State Attorneys General Request FTC Antitrust Enforcement


On June 6, 2024, California Attorney General Rob Bonta announced that he led a multistate coalition of eleven (11) state attorneys general in in submitting a comment letter (the “Comment Letter”) in response to the Federal Trade Commission, the U.S. Department of Justice, and the U.S. Department of Health and Human Services’ (together the “Agencies”) request for information regarding consolidation in healthcare by private equity. On March 5, 2024, the Agencies issued a “Request for Information on Consolidation in Healthcare Markets,” on the same day the Agencies hosted a public workshop regarding the impact of private equity investment in the healthcare system. 

The California-led, 30-page Comment Letter “offers the perspective of the Attorneys General of the States on the adverse effects resulting from consolidation in healthcare markets, particularly through transactions driven by private equity funds or other alternative asset managers.” Specifically, the Comment Letter identifies several state concerns regarding private equity’s role in healthcare, including consolidation and vertical integration.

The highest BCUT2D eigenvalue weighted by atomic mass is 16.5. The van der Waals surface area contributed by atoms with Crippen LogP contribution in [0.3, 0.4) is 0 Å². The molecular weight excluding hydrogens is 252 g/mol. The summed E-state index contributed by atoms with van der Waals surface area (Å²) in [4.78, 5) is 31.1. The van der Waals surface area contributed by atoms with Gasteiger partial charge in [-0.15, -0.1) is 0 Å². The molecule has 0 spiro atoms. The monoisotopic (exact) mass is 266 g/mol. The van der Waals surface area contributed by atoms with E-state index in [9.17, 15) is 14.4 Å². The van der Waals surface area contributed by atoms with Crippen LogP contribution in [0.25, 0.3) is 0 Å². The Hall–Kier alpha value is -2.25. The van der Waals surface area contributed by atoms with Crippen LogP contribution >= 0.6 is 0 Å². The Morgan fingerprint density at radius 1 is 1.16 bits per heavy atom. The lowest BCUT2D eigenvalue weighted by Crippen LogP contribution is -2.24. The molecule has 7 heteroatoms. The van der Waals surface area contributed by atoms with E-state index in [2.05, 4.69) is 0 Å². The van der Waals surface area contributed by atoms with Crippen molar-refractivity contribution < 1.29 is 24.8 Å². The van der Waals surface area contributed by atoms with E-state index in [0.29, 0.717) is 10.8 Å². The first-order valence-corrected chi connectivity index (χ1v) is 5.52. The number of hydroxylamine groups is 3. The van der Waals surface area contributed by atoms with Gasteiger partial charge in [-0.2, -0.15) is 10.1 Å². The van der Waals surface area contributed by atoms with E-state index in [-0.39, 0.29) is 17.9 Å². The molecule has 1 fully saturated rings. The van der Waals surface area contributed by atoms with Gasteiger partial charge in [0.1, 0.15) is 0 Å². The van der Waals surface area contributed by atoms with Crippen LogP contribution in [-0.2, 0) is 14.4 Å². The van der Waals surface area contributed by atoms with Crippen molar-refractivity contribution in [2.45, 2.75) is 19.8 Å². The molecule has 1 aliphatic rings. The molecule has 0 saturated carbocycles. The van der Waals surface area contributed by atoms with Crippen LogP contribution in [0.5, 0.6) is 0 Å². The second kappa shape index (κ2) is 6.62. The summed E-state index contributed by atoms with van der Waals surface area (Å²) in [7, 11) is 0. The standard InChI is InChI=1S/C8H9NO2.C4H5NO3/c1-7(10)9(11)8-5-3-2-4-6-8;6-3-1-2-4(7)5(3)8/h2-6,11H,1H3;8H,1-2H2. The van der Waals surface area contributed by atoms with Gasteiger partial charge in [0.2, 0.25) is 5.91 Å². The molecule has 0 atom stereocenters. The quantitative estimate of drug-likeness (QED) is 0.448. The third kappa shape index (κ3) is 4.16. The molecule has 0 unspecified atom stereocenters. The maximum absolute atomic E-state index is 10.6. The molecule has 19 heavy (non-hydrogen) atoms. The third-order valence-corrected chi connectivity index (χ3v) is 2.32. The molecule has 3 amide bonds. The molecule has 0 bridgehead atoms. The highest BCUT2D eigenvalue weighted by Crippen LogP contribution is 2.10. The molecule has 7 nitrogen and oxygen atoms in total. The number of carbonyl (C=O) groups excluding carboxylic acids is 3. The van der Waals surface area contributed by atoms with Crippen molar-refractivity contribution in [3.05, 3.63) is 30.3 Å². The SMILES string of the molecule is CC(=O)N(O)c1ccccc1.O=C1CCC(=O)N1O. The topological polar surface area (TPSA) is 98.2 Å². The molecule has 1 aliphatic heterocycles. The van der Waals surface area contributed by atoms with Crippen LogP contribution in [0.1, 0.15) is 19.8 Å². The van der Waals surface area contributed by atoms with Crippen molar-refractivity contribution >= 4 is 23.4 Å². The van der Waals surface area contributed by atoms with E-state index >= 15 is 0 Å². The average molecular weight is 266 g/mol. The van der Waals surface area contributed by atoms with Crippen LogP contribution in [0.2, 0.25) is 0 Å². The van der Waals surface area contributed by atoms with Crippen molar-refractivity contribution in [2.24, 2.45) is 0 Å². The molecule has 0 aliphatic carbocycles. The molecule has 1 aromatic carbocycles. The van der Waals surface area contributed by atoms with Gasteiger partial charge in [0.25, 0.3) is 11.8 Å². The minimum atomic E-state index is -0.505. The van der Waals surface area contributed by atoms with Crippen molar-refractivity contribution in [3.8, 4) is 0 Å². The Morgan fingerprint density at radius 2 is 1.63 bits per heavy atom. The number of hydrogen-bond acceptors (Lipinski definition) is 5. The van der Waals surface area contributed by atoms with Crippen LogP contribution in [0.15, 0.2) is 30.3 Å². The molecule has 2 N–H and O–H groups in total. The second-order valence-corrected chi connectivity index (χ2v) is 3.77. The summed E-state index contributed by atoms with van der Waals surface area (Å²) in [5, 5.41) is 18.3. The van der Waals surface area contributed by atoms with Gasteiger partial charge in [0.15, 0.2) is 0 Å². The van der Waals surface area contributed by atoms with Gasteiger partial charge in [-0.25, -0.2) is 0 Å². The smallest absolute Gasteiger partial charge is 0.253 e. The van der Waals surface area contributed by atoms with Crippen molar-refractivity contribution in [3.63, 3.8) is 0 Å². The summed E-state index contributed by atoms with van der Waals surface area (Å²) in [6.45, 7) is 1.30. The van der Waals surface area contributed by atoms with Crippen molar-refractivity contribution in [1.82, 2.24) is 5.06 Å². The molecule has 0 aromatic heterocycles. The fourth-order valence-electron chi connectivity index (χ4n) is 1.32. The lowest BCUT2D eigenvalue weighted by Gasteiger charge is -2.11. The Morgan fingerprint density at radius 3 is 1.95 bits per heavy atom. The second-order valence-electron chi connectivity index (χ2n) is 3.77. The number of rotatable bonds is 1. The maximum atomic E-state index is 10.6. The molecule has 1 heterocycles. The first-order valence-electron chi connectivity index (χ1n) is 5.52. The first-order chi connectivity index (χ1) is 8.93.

The Comment Letter also alleges that the structure of private equity firms (i.e., funds that are managed by a general partner and that hold investments in portfolio companies) are a business model with incentives that may harm consumers, because, among other things, the private equity firms “Load acquired companies with high debt burdens and fees,” and “The short-term nature of private equity funds forces a focus on short-term gain.”

With respect to healthcare, the Comment Letter details the states’ concerns regarding private equity’s impact on certain sectors, including nursing homes and hospitals and advances several recommendations for increased government action, including increased transparency, banning certain contractual provisions (e.g., anti-steering) in federal contracting, and more state-federal coordination in investigating and challenging mergers and acquisitions.

The Comment Letter serves as a reminder that antitrust scrutiny of private equity in healthcare is not limited to the federal antitrust enforcement agencies, as several states (California in particular) continue to focus on the industry. Private equity firms and portfolio companies and their transaction partners should continue to be mindful of this scrutiny as they consider their investment and transaction strategies.


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